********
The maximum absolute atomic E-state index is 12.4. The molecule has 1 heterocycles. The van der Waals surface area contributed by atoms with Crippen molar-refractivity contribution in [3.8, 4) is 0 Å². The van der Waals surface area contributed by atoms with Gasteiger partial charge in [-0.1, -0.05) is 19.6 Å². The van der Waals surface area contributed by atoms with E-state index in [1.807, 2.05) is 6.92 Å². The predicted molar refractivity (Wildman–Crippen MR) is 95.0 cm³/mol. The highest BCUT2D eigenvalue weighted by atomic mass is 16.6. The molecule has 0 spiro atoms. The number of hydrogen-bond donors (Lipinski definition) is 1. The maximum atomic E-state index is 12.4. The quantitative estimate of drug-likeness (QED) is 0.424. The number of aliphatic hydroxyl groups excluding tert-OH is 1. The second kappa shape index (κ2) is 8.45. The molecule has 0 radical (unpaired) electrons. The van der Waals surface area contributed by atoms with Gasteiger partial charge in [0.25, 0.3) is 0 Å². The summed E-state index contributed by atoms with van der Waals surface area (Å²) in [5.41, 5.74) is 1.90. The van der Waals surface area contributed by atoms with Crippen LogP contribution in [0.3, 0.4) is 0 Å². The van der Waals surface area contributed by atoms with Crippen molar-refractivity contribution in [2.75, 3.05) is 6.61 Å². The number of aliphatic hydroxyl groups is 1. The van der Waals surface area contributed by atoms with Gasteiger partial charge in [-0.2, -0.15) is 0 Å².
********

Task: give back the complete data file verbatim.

The maximum absolute atomic E-state index is 12.4. The molecule has 1 heterocycles. The van der Waals surface area contributed by atoms with Crippen molar-refractivity contribution in [3.8, 4) is 0 Å². The van der Waals surface area contributed by atoms with Gasteiger partial charge in [-0.1, -0.05) is 19.6 Å². The van der Waals surface area contributed by atoms with E-state index in [1.807, 2.05) is 6.92 Å². The predicted molar refractivity (Wildman–Crippen MR) is 95.0 cm³/mol. The highest BCUT2D eigenvalue weighted by atomic mass is 16.6. The molecule has 0 spiro atoms. The number of hydrogen-bond donors (Lipinski definition) is 1. The maximum atomic E-state index is 12.4. The quantitative estimate of drug-likeness (QED) is 0.424. The number of aliphatic hydroxyl groups excluding tert-OH is 1. The second kappa shape index (κ2) is 8.45. The molecule has 0 radical (unpaired) electrons. The van der Waals surface area contributed by atoms with Gasteiger partial charge in [0.25, 0.3) is 0 Å². The summed E-state index contributed by atoms with van der Waals surface area (Å²) in [5.41, 5.74) is 1.90. The van der Waals surface area contributed by atoms with Crippen LogP contribution in [0.3, 0.4) is 0 Å². The van der Waals surface area contributed by atoms with Crippen molar-refractivity contribution in [2.75, 3.05) is 6.61 Å². The number of aliphatic hydroxyl groups is 1. The van der Waals surface area contributed by atoms with Gasteiger partial charge in [-0.2, -0.15) is 0 Å².